I Have Health Insurance. Why Do I Still Have to Pay for Health Care?

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If you’re new to health insurance, you may be surprised that you still have to pay for health care. Isn’t your health plan supposed to pay your medical bills now?

Well, yes and no. Your health insurance is supposed to pay part of the cost of your health care, but you’ll still end up paying  deductibles, copayments, and coinsurance.

Why You Still Have to Pay Medical Bills When You Have Health Insurance

Health insurers want you to have some skin in the game so you won’t get expensive health care frivolously.

If you have to pay something, even a small copayment each time you see the doctor or fill a prescription, you’re more likely to use good judgment about whether or not you really need to see the doctor or fill that prescription. You won’t run to the doctor for every little thing or fill prescriptions for medicine you might not really need.

Even more effective than copays, coinsurance requiring you to pay a percentage of the bill is designed to motivate you to make sure the health care you’re getting is not only necessary but is also the most economical treatment choice that will work for you.

For example, when my friend found out that the prescription for acne medicine prescribed for her teenage son would cost $1,000 (after the health plan's negotiated discount), she decided that was excessive and there had to be a more reasonable treatment option. With her 30% coinsurance, she would have paid about $300 for each prescription fill.

The health insurance would have paid $700.

Instead of racking up lots of medical bills, she investigated less expensive treatment options. She spoke with the dermatologist and found that an older medicine that cost a lot less was almost as effective. Since she had to pay a coinsurance percentage for the medicine, by choosing a less expensive drug, she could save a lot of money.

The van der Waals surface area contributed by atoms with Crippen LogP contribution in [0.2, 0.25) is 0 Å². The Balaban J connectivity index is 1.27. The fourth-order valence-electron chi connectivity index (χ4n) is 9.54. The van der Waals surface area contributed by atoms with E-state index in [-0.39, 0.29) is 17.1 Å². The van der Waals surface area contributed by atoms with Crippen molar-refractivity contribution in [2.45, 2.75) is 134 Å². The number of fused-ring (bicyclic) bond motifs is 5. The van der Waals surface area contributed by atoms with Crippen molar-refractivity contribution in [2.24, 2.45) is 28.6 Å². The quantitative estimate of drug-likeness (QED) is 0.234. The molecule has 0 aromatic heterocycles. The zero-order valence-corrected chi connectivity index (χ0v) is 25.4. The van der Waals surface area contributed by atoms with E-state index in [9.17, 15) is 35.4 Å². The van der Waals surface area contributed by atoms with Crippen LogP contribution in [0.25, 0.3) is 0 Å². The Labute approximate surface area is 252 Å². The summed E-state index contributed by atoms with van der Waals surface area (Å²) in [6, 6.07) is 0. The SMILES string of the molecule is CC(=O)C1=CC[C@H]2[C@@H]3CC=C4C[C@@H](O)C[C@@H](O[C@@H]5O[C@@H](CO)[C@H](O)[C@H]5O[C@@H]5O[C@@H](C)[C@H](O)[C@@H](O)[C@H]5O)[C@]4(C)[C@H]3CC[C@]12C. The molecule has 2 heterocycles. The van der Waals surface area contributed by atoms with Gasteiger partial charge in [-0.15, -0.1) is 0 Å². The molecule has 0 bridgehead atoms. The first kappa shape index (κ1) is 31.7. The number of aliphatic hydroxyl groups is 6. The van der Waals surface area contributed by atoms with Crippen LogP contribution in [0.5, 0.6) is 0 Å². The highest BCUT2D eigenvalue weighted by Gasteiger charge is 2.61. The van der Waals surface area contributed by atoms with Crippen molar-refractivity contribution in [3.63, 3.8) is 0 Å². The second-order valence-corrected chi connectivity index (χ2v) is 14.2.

What’s Health Insurance Really for, Anyway?

Health insurance isn’t designed to pay every little bit of your health care expenses. It’s designed to pay a lot when you have catastrophic expenses and to help you out a bit when you have more moderate expenses.

Although copays, coinsurance, and especially deductibles can be quite expensive, you’re protected by your health plan’s out-of-pocket maximum. When the deductibles, copays, and coinsurance you’ve paid this year add up to your plan’s out-of-pocket maximum, your health plan begins picking up 100% of your covered health care expenses.

This means you may have to pay a few thousand dollars each year towards your health care expenses even though you have health insurance. But, it also means that when you need a $400,000 bone marrow transplant to save your life, your health insurance pays for all but a few thousand dollars of it.

The problem is that health care costs so much; it’s easy to overwhelm the average family budget with even moderate health care expenses.

While there’s no perfect solution for this dilemma, there are some things that will help over time.

If you’re eligible for an Affordable Care Act subsidy to lower your monthly health insurance premiums, apply for it (this means you'll need to shop for your health plan in the exchange in your state). There are even subsidies to help lower the cost of your deductible, copays and coinsurance. Learn more about these subsidies in “Can I Get Help Paying for Health Insurance?

Make sure you understand your health plan and you’re getting the absolute best bang for your buck. Learn how in:

And keep in mind that while it's possible to purchase coverage with very low out-of-pocket costs, you'll typically pay a lot more in monthly premiums as a result. Be sure to crunch the numbers and see exactly how much more you'll be paying in trade for a lower out-of-pocket exposure. It might not be worth it, especially if you're relatively healthy and don't anticipate significant medical costs.

FSAs, HSAs, and supplemental coverage

If your workplace offers a flexible spending account, participate in it. The FSA will allow you to pay your deductible, copays, and coinsurance with pre-tax money. Additionally, the FSA is funded by small amounts taken from each paycheck. It's much easier to pay a $2,000 deductible by having $77 taken from your paycheck every two weeks than it is to magically produce $2,000 from your checking account when you're sick.

If you're eligible for a health savings account, sign up for it. It will smooth out your health care budget like an FSA does, but it has several advantages over an FSA. Learn more in "5 Ways an HSA Is Better Than FSA."

In some circumstances, supplemental insurance might be beneficial. But it can also be a waste of money in some cases. Here are some resources if you're curious about adding supplemental coverage:

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